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post #16 of 375 (permalink) Old 01-03-2004, 10:46 AM
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Clijsters's engaged tone contrasts sharply with surly Hewitt
By Owen Slot

LET US BE absolutely clear. Magic Sponge is all for love. Love ó love changes everything, at least so Andrew Lloyd Webber, that well-known philosopher, would have had us believe until Lleyton Hewitt came along. Never exactly a ray of sunshine, Hewitt arrived on Thursday for the Hopman Cup in Perth high on Planet Love, fresh from persuading Kim Clijsters to take his hand in marriage ó and as surly as ever. He sidestepped the media at the airport, refused to discuss the manner of the proposal and cut a journalist dead when asked about any wedding details. And no one was surprised.

But love on the sports pages isnít easy. Tiger Woodsís engagement to Elin Nordgren in November at a secret location in South Africa was marred when the owner of the secretly located game park put up pictures of the happy couple to help to advertise his website. Not stopping there, he alerted the newspapers and invited the mayor and local schoolchildren to the airport when they departed. Tiger was so angry he could have eaten the lions.

But Clijsters is a sunny character who allows the common people to be touched by the warmth of sports-pages love. ďLleyton had a surprise for me!Ē she records in her website diary. ďHe produced all of a sudden a ring and earrings! I was so happy I didnít know how to react. Let there be no doubt: I am full of joy.Ē

And this diary of hers is full of gems too. On December 8, she reports from Australia: ďI start to be somewhat confused. The cangoroos and walibis even come onto our terrace.Ē The following day, she goes so far as to share with us the news that she has just had colon hydrotherapy. Indeed, www.kimclijsters.be is such a friendly place that it even gives its readers the opportunity of sending the couple their congratulations. Just donít expect a reply from her fiancť.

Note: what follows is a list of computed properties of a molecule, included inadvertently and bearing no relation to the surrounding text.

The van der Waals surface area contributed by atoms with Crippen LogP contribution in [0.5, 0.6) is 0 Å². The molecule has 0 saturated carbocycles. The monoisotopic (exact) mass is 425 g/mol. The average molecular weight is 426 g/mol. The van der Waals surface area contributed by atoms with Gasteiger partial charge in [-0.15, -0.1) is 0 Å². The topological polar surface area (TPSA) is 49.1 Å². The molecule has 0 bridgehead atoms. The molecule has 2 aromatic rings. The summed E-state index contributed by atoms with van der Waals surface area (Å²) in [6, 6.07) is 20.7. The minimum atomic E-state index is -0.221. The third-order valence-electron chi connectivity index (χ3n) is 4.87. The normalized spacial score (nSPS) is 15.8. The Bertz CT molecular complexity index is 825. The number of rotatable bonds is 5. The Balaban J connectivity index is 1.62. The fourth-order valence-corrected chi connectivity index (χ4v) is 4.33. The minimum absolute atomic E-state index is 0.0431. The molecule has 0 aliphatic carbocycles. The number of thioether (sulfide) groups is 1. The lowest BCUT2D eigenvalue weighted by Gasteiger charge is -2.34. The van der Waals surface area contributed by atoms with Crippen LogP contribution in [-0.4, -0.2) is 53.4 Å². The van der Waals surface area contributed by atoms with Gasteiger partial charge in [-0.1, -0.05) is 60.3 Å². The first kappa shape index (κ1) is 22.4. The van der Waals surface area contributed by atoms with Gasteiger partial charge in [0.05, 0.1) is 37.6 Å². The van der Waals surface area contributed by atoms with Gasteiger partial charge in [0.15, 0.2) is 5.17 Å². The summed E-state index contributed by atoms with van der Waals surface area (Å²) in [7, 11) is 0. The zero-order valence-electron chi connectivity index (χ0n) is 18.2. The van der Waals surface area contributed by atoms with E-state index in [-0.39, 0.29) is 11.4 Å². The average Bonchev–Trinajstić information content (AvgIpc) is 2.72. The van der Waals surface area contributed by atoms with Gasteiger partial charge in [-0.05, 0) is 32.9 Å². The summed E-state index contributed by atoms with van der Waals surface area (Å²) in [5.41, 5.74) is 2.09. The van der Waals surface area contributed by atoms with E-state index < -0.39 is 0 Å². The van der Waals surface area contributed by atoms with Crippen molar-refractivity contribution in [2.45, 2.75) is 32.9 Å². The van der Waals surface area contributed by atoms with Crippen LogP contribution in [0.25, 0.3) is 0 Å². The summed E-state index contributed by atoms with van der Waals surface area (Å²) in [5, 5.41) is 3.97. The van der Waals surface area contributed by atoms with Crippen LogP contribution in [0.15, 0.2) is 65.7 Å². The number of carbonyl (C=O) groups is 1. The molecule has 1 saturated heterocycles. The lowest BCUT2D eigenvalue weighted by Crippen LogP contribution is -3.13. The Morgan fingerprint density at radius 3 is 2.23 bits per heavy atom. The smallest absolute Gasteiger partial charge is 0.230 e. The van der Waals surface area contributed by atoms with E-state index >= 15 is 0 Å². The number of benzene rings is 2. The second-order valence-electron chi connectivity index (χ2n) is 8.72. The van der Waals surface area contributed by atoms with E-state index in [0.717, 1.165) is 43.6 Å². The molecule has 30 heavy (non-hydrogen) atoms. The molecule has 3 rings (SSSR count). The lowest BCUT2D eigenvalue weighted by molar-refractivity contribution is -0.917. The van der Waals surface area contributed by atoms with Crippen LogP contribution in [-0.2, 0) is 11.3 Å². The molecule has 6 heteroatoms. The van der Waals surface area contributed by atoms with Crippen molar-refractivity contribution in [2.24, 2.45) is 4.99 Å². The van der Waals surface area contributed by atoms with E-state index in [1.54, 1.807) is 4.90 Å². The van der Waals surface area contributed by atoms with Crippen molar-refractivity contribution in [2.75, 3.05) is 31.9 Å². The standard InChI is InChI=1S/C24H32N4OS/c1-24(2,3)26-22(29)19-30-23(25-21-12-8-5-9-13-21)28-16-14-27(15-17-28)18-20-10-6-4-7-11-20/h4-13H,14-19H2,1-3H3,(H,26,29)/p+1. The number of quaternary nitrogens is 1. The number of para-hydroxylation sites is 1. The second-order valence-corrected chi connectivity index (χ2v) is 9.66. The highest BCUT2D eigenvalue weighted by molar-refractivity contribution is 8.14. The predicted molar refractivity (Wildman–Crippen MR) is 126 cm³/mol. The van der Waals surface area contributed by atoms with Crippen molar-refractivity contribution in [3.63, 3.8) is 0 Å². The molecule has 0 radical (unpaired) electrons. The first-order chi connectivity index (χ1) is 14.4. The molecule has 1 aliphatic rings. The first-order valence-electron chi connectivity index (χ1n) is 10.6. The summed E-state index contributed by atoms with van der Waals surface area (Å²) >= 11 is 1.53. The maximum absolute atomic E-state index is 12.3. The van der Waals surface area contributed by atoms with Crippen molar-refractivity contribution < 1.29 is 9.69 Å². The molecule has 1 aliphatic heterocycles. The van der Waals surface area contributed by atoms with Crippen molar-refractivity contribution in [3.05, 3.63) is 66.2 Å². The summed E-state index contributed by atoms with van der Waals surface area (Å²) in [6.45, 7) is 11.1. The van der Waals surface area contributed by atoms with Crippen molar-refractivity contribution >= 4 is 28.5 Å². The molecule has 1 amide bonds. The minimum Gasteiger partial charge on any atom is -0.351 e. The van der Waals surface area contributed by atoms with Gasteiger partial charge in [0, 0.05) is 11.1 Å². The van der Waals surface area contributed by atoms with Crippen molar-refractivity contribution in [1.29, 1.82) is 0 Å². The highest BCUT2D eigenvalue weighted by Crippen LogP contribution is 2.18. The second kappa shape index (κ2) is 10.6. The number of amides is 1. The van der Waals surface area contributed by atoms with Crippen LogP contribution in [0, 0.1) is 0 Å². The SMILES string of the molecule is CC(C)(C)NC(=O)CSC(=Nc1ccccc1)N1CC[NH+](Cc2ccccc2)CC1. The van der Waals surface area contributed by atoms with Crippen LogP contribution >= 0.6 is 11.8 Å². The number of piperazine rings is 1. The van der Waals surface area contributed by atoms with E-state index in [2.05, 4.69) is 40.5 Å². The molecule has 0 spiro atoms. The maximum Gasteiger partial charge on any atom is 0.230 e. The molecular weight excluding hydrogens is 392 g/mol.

This chilli has more than this one, weird no?

Toss me, but don't let the elf see

Mistress of Mischief

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Michael, why can't you just go to Arsenal and make my life so much easier?

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post #17 of 375 (permalink) Old 01-03-2004, 11:54 AM
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Re: Miscellaneous Lleyton articles 2004

Thanks a lot Clare You must be subscribed to The Times because I can't read the article from google news.
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post #18 of 375 (permalink) Old 01-03-2004, 12:12 PM
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Re: Miscellaneous Lleyton articles 2004

thanks so much
i can't read it from google news either...
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post #19 of 375 (permalink) Old 01-03-2004, 03:05 PM
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Re: Miscellaneous Lleyton articles 2004

I didn't think I was subscrbed to the times

well if anyone wants any times articles just let me know

This chilli has more than this one, weird no?

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post #20 of 375 (permalink) Old 01-03-2004, 04:36 PM
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Re: Miscellaneous Lleyton articles 2004

Not sure if this one's been posted yet: from the Hopman Cup website. Most of the quotes have already shown up in articles.

Transcript - Lleyton Hewitt
2 January 2004


Lleyton, how does it feel to be officially spoken for. I suppose it must have been an exciting few weeks, the last few weeks.

Yeah, itís been good. Everything went well and Iím really enjoying it at the moment.

And I suppose it was just very important that she said yes, but you never doubted it.